by Ellen Margulies

Sometimes, buying organic fruit at the market feels a bit like taking the short nerdy guy to homecoming: You know he’s so much nicer to you than the hot guy in the band, but you really have a hard time getting past his plaid pants and chin zits.

But if you knew the hot guy in the band might be exposing you to 21 pesticides a day and possibly harming the environment, that choice might be a lot easier.

Ok, so maybe I took that homecoming-date analogy a bit too far, but here’s the deal with organics: I know they’re supposed to be better for me, but I have a hard time justifying the higher cost and the less-than-obvious benefits. Let’s look at a few pros and cons.

Fewer chemicals: Are organics chemical-free? Not necessarily. But they sure as heck have a lot fewer pesticides and preservatives than non-organics. You can find wagon-loads of studies out there about what these chemicals are doing to our bodies. What you can’t find? A consensus. Yes, although it would seem intuitive not to load an average of 21(!) pesticides into your toddler’s body with seemingly innocuous apple slices, not all scientists agree that the non-organic food chain is as bad as all that. Let’s face it, some of us have survived many decades that way.

Better for the environment: Organic farming is kinder to Mother Earth. Which means that maybe she won’t bitch-slap the human race – this century, at least. At the rate we’re going, global warming and super-storms and melting polar ice caps are going to kill us before all the chemicals in our food, so it stands to reason that we should embrace organic farming. It’s said to conserve water and soil as well as reduce pollution. Who doesn’t want that?


Cost: Ok, reality-check time. Organic food is outrageously expensive. From the mealy-looking apples in the produce section to the $12-a-pound ground beef at the butcher shop, organic food is so much more costly than “regular” food. I really like the idea that my hamburger lived a normal happy life running around in the pasture and eating grass before she gave up her life to go well with my fries, but Bossy is going to have to find a way to be cheaper if we want the whole population to buy into this better way of living.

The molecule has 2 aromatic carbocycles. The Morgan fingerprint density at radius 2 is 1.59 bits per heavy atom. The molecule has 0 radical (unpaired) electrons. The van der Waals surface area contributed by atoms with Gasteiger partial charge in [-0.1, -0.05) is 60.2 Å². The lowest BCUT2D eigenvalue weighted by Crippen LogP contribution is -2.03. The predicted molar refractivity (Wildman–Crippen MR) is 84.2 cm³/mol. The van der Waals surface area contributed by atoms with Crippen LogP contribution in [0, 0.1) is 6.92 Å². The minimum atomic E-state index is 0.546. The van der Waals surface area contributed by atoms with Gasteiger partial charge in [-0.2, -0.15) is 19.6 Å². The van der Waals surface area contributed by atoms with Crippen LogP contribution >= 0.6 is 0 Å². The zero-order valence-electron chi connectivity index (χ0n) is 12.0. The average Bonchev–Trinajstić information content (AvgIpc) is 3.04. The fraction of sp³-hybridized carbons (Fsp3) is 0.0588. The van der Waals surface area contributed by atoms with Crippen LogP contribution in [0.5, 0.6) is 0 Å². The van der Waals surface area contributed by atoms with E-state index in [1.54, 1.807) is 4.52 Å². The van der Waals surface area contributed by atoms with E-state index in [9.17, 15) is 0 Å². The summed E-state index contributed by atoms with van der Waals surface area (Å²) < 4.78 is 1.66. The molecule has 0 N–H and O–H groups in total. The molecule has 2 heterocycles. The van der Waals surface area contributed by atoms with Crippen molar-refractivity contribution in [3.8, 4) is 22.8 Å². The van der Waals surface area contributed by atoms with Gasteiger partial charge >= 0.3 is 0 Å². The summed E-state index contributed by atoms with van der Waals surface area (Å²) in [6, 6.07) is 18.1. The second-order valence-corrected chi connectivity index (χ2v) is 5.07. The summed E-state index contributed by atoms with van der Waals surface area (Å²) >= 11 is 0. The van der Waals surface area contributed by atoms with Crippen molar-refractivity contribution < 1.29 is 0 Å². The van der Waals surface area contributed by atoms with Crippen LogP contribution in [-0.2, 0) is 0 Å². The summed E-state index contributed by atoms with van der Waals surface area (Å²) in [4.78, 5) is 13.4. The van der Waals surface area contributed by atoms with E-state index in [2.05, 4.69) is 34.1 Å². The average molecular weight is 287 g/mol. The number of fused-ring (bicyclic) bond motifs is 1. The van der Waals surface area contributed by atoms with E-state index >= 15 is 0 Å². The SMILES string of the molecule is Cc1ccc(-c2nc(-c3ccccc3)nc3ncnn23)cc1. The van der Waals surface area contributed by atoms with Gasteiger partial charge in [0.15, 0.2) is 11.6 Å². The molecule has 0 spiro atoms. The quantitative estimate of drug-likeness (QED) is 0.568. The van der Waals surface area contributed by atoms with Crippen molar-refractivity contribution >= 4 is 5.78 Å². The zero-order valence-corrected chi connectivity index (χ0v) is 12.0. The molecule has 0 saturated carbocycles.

Taste: Now, it’s true that with meat and eggs, you can tell a difference. It’s kind of amazing, really. But with everything else? The pasta, the potatoes, the strawberries? No. It seems so obvious that organic food would surely taste better, richer somehow, because it’s just the right thing to do. But just as in life, the right choice doesn’t always taste sweeter.
Appearance: Oh, we’re back to the homecoming date analogy again. Some of the produce can be downright pathetic looking. I don’t know about you, but I find it so hard to pick up a bruised and wimpy apple and pay three times as much for it when I don’t see an immediate pay-off.

Look, we should all be eating organic. We just should. But until they can figure out a way to make it affordable for everyone, some of us literally can’t make that choice. So maybe we can find a balance. Maybe we eat a lot less meat so we can save up for the good stuff. That’s gotta be better for you anyway. Maybe we eat organic apples and berries, and maybe we fudge a bit on bananas and stuff with thicker outsides. Maybe we let our kids eat as much organic food as possible, because I have to think they’re getting a better start in life that way.

So, back to that homecoming date. Looks like, ultimately, the choice is yours.

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